Background: The number of obese children and adolescents in the United States (U.S.) is estimated to be 12.7 million according to the Centers for Disease Control and Prevention (CDC). Therefore, approximately 17% of the nation’s children are obese. Rates of childhood obesity in Arkansas (22%) are consistently higher than the national average. To address this issue, a nutrition and physical activity intervention was designed by researchers from Ouachita Baptist University (OBU) Nutrition and Dietetics Program.
Objective: To determine the effectiveness of a nutrition and physical activity intervention in improving the Body Mass Index (BMI)-for-age percentiles of rural Arkansas children at risk for childhood obesity.
Design: The research included a treatment group that received weekly nutrition and physical activity lessons and a control group that did not receive nutrition and physical activity lessons. The baseline and ending BMI-for-age percentiles were recorded for all children. Nutrition knowledge was assessed in the treatment group at baseline and at the end of a seven-week period using a multiple choice pre- and post-test.
Participants/setting: In the summer of 2018, 110 children ages 2- to 12-years-old from the three childcare programs in Arkadelphia were selected.
Intervention: Treatment groups received weekly nutrition and physical activity lessons over a seven-week period.
Main Outcome Measures: Children’s BMI and test scores were analyzed.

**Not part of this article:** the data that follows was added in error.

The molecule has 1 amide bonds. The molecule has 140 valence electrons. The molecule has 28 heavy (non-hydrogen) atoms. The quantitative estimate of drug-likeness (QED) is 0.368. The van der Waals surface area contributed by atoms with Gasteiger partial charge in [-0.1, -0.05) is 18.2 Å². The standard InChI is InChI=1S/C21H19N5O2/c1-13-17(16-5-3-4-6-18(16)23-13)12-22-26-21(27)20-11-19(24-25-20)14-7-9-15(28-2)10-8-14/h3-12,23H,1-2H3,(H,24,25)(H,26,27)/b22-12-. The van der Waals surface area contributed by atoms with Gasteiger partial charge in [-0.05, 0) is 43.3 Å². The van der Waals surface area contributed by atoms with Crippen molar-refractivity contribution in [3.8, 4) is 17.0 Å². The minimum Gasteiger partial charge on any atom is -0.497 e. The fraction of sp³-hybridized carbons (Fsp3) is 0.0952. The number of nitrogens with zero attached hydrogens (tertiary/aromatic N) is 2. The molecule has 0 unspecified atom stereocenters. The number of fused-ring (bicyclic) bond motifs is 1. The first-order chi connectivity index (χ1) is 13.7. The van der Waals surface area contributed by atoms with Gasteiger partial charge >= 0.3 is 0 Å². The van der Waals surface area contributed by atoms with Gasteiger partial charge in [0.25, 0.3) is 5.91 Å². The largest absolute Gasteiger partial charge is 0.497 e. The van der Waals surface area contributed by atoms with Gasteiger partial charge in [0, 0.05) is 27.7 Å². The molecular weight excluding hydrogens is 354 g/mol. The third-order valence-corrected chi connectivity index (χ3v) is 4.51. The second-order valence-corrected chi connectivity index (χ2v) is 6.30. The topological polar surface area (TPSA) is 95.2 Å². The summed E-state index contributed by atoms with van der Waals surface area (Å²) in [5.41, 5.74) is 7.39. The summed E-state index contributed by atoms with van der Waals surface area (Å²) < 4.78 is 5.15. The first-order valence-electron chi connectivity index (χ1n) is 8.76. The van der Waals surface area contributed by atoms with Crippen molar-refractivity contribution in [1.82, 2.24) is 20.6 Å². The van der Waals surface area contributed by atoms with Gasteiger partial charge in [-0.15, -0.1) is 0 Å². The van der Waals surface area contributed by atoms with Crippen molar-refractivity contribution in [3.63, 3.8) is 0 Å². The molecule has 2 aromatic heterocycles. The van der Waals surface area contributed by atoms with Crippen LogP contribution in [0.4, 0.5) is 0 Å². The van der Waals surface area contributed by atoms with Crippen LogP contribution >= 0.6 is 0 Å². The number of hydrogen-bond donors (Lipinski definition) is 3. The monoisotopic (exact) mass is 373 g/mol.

Statistical analyses performed: t test and z-scores.
Results: Test scores improved in the 7- to 9-year-old group and the 10- to 12-year-old group, but there was no improvement in the 4- to 6-year-old group. For the control group, the mean pre-assessment BMI was 16.0 ± 2.9 and at post-assessment, the mean BMI was 15.8 ± 2.8 (p=0.295). The mean BMI of the control group did not change significantly during the summer. For the treatment group, the mean pre-assessment BMI was 18.5 ± 3.1 and at post-assessment, the mean BMI was 18.6 ± 3.2 (p=0.395). The mean BMI of the treatment group did not change significantly during the summer.
Conclusions and Implications: The majority of children participating in the nutrition and physical activity intervention had improved nutrition knowledge test scores at the end of the intervention. BMI-for-age percentiles remained statistically the same for the seven-week program. Pre- and post-test for 7- to 9-year-old and 10- to 12-year-old children are useful for accessing nutrition and physical activity knowledge but are not useful for 4- to 6-year-old children.
Goodroe, Anna Claire; Patrick, Kaycee; and Brech, Detri, "Effects of Nutrition and Physical Activity Intervention in Improving Children's BMI-for-Age Percentiles" (2018). Department of Dietetics and Nutrition. 7.